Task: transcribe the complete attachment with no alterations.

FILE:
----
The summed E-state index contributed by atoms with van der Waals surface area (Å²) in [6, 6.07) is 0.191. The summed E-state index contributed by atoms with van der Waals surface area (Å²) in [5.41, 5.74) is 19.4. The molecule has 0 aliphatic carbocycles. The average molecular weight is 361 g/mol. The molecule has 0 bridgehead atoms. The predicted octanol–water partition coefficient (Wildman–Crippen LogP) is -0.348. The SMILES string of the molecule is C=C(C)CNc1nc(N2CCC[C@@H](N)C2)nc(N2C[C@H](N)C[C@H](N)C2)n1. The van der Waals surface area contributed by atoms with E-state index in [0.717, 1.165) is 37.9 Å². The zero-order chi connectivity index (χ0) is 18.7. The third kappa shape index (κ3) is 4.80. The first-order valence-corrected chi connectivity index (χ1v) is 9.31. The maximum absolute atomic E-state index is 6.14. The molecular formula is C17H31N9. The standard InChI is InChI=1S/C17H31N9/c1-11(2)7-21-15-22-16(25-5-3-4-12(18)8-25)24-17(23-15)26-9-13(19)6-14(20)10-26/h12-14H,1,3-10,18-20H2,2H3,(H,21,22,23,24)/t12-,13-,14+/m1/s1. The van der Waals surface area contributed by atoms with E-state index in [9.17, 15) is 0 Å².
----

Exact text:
The summed E-state index contributed by atoms with van der Waals surface area (Å²) in [6, 6.07) is 0.191. The summed E-state index contributed by atoms with van der Waals surface area (Å²) in [5.41, 5.74) is 19.4. The molecule has 0 aliphatic carbocycles. The average molecular weight is 361 g/mol. The molecule has 0 bridgehead atoms. The predicted octanol–water partition coefficient (Wildman–Crippen LogP) is -0.348. The SMILES string of the molecule is C=C(C)CNc1nc(N2CCC[C@@H](N)C2)nc(N2C[C@H](N)C[C@H](N)C2)n1. The van der Waals surface area contributed by atoms with E-state index in [0.717, 1.165) is 37.9 Å². The zero-order chi connectivity index (χ0) is 18.7. The third kappa shape index (κ3) is 4.80. The first-order valence-corrected chi connectivity index (χ1v) is 9.31. The maximum absolute atomic E-state index is 6.14. The molecular formula is C17H31N9. The standard InChI is InChI=1S/C17H31N9/c1-11(2)7-21-15-22-16(25-5-3-4-12(18)8-25)24-17(23-15)26-9-13(19)6-14(20)10-26/h12-14H,1,3-10,18-20H2,2H3,(H,21,22,23,24)/t12-,13-,14+/m1/s1. The van der Waals surface area contributed by atoms with E-state index in [9.17, 15) is 0 Å².